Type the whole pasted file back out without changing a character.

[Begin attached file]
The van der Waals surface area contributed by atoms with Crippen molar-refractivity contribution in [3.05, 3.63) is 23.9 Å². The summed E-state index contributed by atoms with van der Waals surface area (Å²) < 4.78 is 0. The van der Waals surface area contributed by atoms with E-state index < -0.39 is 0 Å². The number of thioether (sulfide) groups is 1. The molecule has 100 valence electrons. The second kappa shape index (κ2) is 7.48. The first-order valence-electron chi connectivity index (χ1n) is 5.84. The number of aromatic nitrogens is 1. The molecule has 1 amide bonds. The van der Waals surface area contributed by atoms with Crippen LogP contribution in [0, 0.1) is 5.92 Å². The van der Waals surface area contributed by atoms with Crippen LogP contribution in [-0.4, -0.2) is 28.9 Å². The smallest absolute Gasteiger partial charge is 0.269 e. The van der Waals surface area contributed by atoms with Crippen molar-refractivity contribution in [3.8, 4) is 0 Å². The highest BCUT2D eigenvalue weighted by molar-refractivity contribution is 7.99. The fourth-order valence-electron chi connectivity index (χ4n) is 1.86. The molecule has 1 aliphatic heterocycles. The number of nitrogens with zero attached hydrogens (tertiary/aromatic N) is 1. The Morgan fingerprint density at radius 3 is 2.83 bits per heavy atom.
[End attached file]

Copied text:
The van der Waals surface area contributed by atoms with Crippen molar-refractivity contribution in [3.05, 3.63) is 23.9 Å². The summed E-state index contributed by atoms with van der Waals surface area (Å²) < 4.78 is 0. The van der Waals surface area contributed by atoms with E-state index < -0.39 is 0 Å². The number of thioether (sulfide) groups is 1. The molecule has 100 valence electrons. The second kappa shape index (κ2) is 7.48. The first-order valence-electron chi connectivity index (χ1n) is 5.84. The number of aromatic nitrogens is 1. The molecule has 1 amide bonds. The van der Waals surface area contributed by atoms with Crippen LogP contribution in [0, 0.1) is 5.92 Å². The van der Waals surface area contributed by atoms with Crippen LogP contribution in [-0.4, -0.2) is 28.9 Å². The smallest absolute Gasteiger partial charge is 0.269 e. The van der Waals surface area contributed by atoms with Crippen molar-refractivity contribution in [3.8, 4) is 0 Å². The highest BCUT2D eigenvalue weighted by molar-refractivity contribution is 7.99. The fourth-order valence-electron chi connectivity index (χ4n) is 1.86. The molecule has 1 aliphatic heterocycles. The number of nitrogens with zero attached hydrogens (tertiary/aromatic N) is 1. The Morgan fingerprint density at radius 3 is 2.83 bits per heavy atom.